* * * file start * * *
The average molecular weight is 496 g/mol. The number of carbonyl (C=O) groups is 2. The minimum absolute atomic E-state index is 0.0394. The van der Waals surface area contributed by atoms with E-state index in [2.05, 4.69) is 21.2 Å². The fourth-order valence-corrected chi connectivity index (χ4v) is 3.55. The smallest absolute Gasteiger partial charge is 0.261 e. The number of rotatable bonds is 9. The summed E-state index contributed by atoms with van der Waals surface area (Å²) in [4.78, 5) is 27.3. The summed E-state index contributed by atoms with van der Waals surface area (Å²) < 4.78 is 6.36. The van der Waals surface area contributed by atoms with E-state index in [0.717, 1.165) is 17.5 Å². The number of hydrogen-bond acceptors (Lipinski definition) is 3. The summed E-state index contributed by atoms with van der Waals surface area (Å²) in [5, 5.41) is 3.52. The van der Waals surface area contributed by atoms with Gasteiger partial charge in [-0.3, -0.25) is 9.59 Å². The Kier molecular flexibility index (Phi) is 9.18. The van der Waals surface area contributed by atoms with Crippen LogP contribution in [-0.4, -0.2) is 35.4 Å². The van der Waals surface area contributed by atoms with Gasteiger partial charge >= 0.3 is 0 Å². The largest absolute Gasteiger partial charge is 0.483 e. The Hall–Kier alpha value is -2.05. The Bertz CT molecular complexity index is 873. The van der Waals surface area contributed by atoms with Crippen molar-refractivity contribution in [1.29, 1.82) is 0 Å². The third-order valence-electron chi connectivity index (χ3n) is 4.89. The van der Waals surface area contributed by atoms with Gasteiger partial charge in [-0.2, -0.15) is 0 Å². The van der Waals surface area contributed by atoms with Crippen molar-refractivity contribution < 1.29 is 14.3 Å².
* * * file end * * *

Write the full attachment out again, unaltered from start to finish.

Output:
The average molecular weight is 496 g/mol. The number of carbonyl (C=O) groups is 2. The minimum absolute atomic E-state index is 0.0394. The van der Waals surface area contributed by atoms with E-state index in [2.05, 4.69) is 21.2 Å². The fourth-order valence-corrected chi connectivity index (χ4v) is 3.55. The smallest absolute Gasteiger partial charge is 0.261 e. The number of rotatable bonds is 9. The summed E-state index contributed by atoms with van der Waals surface area (Å²) in [4.78, 5) is 27.3. The summed E-state index contributed by atoms with van der Waals surface area (Å²) < 4.78 is 6.36. The van der Waals surface area contributed by atoms with E-state index in [0.717, 1.165) is 17.5 Å². The number of hydrogen-bond acceptors (Lipinski definition) is 3. The summed E-state index contributed by atoms with van der Waals surface area (Å²) in [5, 5.41) is 3.52. The van der Waals surface area contributed by atoms with Gasteiger partial charge in [-0.3, -0.25) is 9.59 Å². The Kier molecular flexibility index (Phi) is 9.18. The van der Waals surface area contributed by atoms with Crippen LogP contribution in [-0.4, -0.2) is 35.4 Å². The van der Waals surface area contributed by atoms with Gasteiger partial charge >= 0.3 is 0 Å². The largest absolute Gasteiger partial charge is 0.483 e. The Hall–Kier alpha value is -2.05. The Bertz CT molecular complexity index is 873. The van der Waals surface area contributed by atoms with Crippen molar-refractivity contribution in [1.29, 1.82) is 0 Å². The third-order valence-electron chi connectivity index (χ3n) is 4.89. The van der Waals surface area contributed by atoms with Gasteiger partial charge in [-0.2, -0.15) is 0 Å². The van der Waals surface area contributed by atoms with Crippen molar-refractivity contribution < 1.29 is 14.3 Å².